Armstrong Williams

Is it possible to be pro-immigration in this country and still support the principles of the State of Alabama’s immigration laws, dubbed some of the strictest in the nation? Absolutely. Sound paradoxical?

Not at all.

Being pro-immigration shouldn’t mean that you are an advocate of illegal immigration. It just means that you are sympathetic to the needs, dreams, and goals of those who come to our country to make better lives for themselves and their families. Try looking at it from their perspective, imagine if all you were trying to do was make a better life for you and your family? You too would do whatever it takes to make that a reality, and that’s all they wish to achieve. People can have these dreams and come into our country the right way, coming up with solutions to stop or slow the influx of illegal’s will help allay the belief that illegal immigrants are stealing American jobs and degrading our society.

Yes, the state’s laws are tough and in some cases, questionable, as in one provision that requires students to document their immigration status before enrolling in school. The fact that less than 10 percent of Hispanics failed to do so in recent weeks shouldn’t come as any surprise, if you believe that close to 10 percent of Alabama’s Hispanic population is here illegally. I don’t know the exact number in the state, but it’s not as if no one of Hispanic origin showed to school that day.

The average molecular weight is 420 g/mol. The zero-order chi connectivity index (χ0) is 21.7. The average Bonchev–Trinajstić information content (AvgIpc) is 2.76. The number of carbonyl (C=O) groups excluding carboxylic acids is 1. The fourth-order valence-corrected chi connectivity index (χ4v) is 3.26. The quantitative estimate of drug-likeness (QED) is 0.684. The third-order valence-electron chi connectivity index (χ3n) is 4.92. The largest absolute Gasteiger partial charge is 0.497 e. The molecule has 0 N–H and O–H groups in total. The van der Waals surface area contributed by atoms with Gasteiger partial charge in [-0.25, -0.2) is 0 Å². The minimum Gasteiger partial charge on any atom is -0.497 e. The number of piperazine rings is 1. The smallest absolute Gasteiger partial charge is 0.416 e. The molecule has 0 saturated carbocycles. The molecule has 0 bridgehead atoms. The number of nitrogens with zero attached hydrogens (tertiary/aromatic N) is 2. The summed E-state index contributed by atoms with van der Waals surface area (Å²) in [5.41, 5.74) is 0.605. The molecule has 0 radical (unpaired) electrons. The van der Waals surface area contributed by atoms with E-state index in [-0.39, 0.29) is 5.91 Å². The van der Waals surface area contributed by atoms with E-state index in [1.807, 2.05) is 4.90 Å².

I hate to continue laying America’s toughest social problems – the economy, moral compass, immigration, etc. – at the feet of this president and Congress, but it’s their fault.

Alabama’s laws are based on a simple principle: If you’re in the state in such a manner that wantonly violates the laws of the land, then they’re going to do what the Feds are unwilling to do – step up and call you out. If you don’t like the current immigration policies, then change the law! Don’t just complain about more responsible governments like Alabama’s who step up and actually enforce the laws on the books. And listen, there is a role here for pro-immigration groups, both Hispanic and non – to play. It’s in everyone’s best interests to step up and clean up the immigration policies of the United States. Let’s end the confusion and the suspicious glances. Let’s end the mindless accusations such as one Alabama lawmaker, when he said he sponsored the bill because, “They were coming in here like thieves in the night and taking our jobs and tax revenue.” That’s a little over the top. Immigration violators are deserving of justice, not hatred. And when one slams into the other, problems arise.

Armstrong Williams

Armstrong Williams is a widely-syndicated columnist, CEO of the Graham Williams Group, and hosts the Armstrong Williams Show. He is the author of Reawakening Virtues.
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